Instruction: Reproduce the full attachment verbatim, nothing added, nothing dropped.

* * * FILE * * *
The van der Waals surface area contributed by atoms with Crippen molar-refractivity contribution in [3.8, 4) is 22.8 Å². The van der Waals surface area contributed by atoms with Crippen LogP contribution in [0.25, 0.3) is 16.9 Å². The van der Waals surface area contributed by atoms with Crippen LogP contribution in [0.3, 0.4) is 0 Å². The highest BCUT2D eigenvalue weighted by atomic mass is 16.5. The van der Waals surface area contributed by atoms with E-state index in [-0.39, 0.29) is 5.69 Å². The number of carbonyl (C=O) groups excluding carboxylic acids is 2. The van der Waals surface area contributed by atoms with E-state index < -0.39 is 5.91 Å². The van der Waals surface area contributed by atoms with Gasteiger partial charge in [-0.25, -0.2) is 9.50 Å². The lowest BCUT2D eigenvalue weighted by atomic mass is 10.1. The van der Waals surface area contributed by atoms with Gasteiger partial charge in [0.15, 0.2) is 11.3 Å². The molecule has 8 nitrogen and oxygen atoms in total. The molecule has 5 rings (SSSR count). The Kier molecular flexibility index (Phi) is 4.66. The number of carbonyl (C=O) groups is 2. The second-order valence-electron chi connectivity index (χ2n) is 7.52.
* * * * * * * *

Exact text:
The van der Waals surface area contributed by atoms with Crippen molar-refractivity contribution in [3.8, 4) is 22.8 Å². The van der Waals surface area contributed by atoms with Crippen LogP contribution in [0.25, 0.3) is 16.9 Å². The van der Waals surface area contributed by atoms with Crippen LogP contribution in [0.3, 0.4) is 0 Å². The highest BCUT2D eigenvalue weighted by atomic mass is 16.5. The van der Waals surface area contributed by atoms with E-state index in [-0.39, 0.29) is 5.69 Å². The number of carbonyl (C=O) groups excluding carboxylic acids is 2. The van der Waals surface area contributed by atoms with E-state index < -0.39 is 5.91 Å². The van der Waals surface area contributed by atoms with Gasteiger partial charge in [-0.25, -0.2) is 9.50 Å². The lowest BCUT2D eigenvalue weighted by atomic mass is 10.1. The van der Waals surface area contributed by atoms with Gasteiger partial charge in [0.15, 0.2) is 11.3 Å². The molecule has 8 nitrogen and oxygen atoms in total. The molecule has 5 rings (SSSR count). The Kier molecular flexibility index (Phi) is 4.66. The number of carbonyl (C=O) groups is 2. The second-order valence-electron chi connectivity index (χ2n) is 7.52.